I have a few friends of whom I'm consistently envious. Why? They go to concerts, festivals, vacations; they see shows and movies; they plan adventures. They are fun. And I am jealous.
Why? Because they have endless supplies of cash to invest in entertainment and travel? Nope, they don't. Because they have so much more time than me? Nope, they don't have that either. They just choose to spend their money and time differently.
I've come to view jealousy not as an enemy or a sin, but rather as a teacher or a friend. I learn from it. These questions are very eye-opening:
Who am I jealous of?
What do they have or do that I don't?
How can I get what they have or do what I do?
Am I willing to do what it takes?
Do I really want that? Or do I just like to feel jealous?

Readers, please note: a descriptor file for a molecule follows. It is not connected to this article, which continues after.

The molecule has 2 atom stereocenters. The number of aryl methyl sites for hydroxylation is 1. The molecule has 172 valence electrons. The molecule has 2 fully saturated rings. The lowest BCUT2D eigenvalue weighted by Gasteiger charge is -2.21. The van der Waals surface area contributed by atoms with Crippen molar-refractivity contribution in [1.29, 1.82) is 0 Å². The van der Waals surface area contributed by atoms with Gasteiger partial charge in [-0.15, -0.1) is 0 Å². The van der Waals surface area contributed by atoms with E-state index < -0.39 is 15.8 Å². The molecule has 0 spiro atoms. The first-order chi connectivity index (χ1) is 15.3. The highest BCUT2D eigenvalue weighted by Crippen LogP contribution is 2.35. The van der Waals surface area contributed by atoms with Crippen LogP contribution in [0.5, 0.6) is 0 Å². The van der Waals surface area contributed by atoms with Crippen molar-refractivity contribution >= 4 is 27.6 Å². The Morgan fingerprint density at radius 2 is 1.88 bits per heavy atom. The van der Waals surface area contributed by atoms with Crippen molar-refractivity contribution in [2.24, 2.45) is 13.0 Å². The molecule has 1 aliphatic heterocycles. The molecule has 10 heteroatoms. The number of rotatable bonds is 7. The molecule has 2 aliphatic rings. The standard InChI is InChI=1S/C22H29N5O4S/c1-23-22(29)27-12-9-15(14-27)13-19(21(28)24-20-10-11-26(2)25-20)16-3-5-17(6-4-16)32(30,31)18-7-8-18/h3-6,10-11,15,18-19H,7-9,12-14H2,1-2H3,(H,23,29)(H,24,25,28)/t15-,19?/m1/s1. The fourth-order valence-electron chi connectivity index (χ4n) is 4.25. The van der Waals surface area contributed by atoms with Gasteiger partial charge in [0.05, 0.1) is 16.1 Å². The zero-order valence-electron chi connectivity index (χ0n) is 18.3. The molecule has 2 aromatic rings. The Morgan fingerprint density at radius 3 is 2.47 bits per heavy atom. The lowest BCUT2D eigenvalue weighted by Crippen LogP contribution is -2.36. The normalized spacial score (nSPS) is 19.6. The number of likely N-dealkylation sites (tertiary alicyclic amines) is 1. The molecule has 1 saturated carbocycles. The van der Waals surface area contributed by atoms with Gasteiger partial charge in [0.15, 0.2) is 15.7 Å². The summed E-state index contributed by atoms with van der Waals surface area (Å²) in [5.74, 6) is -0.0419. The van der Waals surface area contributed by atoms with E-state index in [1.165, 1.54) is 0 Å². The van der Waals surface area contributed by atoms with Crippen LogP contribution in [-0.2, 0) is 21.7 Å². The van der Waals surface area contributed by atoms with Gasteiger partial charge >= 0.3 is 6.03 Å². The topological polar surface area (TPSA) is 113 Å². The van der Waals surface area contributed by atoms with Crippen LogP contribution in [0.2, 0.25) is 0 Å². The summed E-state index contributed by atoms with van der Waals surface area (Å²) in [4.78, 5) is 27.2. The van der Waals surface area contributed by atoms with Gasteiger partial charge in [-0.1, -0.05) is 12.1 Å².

What do I really want?
Sure, sometimes jealousy is just a reminder of what we can't afford or don't have. It shows us what or how we're lacking. But sometimes it helps us figure out what we really want.
One person I know travels over and over and over. I get a twinge of jealousy each time she posts a photo. Then I remind herself one of the reasons she can travel as much as she does is that she doesn't have children, freeing up both time and money. I love my kids, and returning them isn't an option, so that's out of the question. Also, I have a passport with only one stamp on it, but I could get more if I made it a priority. But really, I'm not that keen to travel internationally. I really like being at home. I also really don't enjoy planning trips; I have a feeling this person does. So what is a joy for her would feel like a burden to me.
So maybe I'm not really that jealous of her after all. But there is a part of me who wishes I would choose the bigger life more often. Well, I could do that by accepting invitations. By paying attention to what's available and signing up for it. By recognizing what it is my family would enjoy most and investing our time and money there.
What will you learn if you question your jealousy?